If you've ever had trouble deciding between a bottle of red and a bottle of white ("... whatever kind of mood you're in toooonight!"), have I got the tiebreaker for you! You know all the buzz about how wine (specifically red wine) is great for your health, because of the polyphenols that guard against free radicals, yadayada? Well, researchers thought it might be smart to check which type of wine, if either, could help us fight breast cancer.
Their study, published in the Journal of Women's Health, aimed to see if either wine could serve as an aromatase inhibitor, preventing the conversion of androgens (what we think of as "male" hormones) to estrogen, known to contribute to cancer cell growth. You might be surprised by the findings ...
Turned out when women drank 8 ounces of red wine (Cabernet Sauvignon for you winos) for a month, it raised levels of free testosterone and luteinizing hormone ... which lead the researchers to conclude that red wine -- not white (in this case, Chardonnay) -- is a nutritional aromatase inhibitor! Interesting, huh?
It's certainly good news for the ladies out there who love a glass of red on occasion. Of course, drinking too frequently -- anywhere from 5 to 9.9 grams of alcohol a day -- has been associated with a 15 percent increased risk of cancer, so, as with everything, it's all about moderation.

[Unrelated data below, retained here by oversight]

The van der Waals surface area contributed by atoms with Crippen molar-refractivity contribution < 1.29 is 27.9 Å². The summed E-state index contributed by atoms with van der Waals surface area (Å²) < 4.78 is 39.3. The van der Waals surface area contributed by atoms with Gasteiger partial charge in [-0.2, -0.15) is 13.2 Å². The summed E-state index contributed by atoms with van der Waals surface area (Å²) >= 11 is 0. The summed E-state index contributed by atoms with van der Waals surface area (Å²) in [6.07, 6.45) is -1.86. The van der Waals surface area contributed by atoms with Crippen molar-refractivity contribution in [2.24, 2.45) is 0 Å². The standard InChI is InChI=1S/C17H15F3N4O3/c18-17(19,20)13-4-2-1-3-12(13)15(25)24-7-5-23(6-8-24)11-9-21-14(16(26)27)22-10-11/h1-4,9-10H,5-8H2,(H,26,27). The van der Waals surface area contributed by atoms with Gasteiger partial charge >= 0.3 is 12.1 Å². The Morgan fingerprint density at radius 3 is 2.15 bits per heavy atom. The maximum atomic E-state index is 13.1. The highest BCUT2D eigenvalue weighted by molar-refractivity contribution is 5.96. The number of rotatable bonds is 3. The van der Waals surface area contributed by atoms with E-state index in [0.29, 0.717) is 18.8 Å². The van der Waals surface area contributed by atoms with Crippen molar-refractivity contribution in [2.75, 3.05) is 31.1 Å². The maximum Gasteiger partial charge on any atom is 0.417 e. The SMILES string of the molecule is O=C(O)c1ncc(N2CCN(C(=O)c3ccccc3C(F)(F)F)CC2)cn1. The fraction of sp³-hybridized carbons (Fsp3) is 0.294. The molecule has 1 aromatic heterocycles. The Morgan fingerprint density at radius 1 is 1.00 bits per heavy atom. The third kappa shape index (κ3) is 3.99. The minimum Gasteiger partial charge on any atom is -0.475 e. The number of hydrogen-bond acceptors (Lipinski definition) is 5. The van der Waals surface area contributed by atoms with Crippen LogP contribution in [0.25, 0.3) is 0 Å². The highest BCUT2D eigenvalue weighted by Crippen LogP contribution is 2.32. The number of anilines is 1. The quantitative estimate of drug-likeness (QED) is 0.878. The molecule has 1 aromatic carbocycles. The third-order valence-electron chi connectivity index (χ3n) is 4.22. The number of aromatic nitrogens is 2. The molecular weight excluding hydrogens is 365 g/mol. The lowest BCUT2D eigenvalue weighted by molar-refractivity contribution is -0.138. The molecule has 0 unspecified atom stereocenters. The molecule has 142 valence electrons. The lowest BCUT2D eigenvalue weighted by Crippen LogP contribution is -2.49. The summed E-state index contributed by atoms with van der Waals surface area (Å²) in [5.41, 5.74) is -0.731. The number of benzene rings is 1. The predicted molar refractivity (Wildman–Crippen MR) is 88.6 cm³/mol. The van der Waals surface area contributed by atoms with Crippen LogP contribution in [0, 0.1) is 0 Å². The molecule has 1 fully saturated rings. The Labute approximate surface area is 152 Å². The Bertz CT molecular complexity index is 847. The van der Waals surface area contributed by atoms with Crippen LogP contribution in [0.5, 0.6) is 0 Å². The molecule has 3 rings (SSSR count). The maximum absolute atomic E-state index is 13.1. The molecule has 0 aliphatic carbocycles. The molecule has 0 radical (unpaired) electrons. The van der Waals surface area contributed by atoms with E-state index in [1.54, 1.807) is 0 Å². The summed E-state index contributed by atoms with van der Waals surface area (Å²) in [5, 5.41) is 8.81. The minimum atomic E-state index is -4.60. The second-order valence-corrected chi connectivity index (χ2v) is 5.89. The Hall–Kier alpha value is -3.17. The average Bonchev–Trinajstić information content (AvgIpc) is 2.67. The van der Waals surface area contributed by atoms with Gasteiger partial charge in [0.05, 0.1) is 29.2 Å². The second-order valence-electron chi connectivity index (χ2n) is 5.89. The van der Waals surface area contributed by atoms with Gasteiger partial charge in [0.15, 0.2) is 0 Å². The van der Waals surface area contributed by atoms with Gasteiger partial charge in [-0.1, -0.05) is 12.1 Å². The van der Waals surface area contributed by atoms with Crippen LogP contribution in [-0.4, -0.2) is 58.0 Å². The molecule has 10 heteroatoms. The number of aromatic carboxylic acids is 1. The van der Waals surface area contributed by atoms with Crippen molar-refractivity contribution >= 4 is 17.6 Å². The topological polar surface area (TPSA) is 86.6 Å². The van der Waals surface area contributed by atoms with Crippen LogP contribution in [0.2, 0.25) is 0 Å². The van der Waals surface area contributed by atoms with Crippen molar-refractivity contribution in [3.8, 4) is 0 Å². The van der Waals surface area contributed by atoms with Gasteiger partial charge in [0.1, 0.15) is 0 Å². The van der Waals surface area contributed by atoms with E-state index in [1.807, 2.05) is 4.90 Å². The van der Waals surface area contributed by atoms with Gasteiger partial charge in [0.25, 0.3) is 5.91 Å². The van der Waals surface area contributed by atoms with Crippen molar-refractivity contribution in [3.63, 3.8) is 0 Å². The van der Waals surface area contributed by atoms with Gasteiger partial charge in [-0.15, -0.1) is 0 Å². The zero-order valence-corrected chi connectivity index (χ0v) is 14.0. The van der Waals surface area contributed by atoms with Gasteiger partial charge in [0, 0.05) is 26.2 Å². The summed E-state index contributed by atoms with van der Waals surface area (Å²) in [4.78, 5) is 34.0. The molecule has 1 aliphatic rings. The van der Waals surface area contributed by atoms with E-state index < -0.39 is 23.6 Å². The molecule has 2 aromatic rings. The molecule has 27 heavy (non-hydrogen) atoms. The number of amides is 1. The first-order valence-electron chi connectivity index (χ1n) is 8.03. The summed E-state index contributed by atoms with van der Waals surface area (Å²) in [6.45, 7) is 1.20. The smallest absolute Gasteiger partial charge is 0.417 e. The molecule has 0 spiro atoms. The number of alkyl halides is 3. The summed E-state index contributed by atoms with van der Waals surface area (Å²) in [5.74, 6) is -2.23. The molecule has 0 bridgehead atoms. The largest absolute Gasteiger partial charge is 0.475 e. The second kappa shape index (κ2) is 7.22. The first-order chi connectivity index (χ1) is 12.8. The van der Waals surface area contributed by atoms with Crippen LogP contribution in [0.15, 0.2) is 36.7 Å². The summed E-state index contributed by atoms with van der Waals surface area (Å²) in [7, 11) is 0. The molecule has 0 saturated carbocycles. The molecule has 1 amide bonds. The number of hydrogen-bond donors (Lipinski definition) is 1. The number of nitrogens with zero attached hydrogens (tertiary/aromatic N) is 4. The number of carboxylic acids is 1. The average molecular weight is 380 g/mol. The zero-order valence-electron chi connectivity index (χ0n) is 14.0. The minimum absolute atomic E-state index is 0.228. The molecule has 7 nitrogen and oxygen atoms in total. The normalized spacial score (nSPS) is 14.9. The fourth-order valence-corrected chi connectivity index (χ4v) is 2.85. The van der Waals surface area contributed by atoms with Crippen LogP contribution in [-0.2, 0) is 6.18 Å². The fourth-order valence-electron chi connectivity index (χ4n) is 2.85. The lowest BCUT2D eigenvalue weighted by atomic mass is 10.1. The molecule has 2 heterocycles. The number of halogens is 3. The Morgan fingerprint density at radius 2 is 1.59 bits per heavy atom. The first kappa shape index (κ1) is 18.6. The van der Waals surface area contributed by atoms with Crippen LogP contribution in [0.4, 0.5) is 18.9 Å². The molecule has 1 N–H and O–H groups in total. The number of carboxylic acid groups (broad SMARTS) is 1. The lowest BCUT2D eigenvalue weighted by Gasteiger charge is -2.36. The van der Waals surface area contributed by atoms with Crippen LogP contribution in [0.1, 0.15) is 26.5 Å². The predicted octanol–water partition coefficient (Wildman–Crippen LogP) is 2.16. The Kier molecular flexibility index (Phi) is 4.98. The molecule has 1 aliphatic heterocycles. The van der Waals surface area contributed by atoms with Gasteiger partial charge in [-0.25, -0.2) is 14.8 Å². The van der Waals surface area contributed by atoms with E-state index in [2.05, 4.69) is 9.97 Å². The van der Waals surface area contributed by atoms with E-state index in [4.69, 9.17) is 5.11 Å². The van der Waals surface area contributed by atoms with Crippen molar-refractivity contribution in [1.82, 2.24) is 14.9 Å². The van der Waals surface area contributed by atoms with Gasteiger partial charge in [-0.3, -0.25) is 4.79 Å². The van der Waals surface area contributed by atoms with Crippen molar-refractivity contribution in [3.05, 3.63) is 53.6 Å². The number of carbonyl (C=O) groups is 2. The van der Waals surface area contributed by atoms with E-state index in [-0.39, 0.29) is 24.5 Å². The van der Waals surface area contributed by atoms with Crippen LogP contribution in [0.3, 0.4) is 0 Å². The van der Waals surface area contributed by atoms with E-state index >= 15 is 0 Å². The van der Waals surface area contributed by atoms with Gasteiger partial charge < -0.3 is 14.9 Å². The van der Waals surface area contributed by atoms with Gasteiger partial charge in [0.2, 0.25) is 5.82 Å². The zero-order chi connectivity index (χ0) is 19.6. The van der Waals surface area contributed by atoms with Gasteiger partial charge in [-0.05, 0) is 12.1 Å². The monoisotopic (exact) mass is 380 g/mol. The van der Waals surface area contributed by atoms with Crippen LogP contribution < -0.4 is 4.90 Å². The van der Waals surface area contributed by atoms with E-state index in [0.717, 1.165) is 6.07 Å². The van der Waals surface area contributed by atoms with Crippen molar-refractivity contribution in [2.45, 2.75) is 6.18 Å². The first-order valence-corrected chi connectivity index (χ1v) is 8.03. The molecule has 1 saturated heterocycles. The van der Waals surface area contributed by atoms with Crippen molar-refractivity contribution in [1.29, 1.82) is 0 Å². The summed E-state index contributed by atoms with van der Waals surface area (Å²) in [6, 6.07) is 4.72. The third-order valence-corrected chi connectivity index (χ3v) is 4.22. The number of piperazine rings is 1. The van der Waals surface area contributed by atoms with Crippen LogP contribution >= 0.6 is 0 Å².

Although, I would think women concerned with higher androgen levels -- and who may have conditions like Polycystic Ovarian Syndrome, or PCOS and/or infertility -- might actually want to opt for white now, given this research! If you're already doing everything you can to lower your testosterone to do away with some of those unfortunate side effects of a condition like PCOS (like excess body/facial hair, weight gain, acne, wonky periods, etc.), it seems to follow that you'd want to steer clear of certain foods and drinks that could bump up your T! So, thank goodness for white wine!
Definitely brings a whole new perspective to how you'd go about opting for a cab over a chard or vice versa, huh?
Does this research make you think twice about choosing red or white wine?
Image via marya/Flickr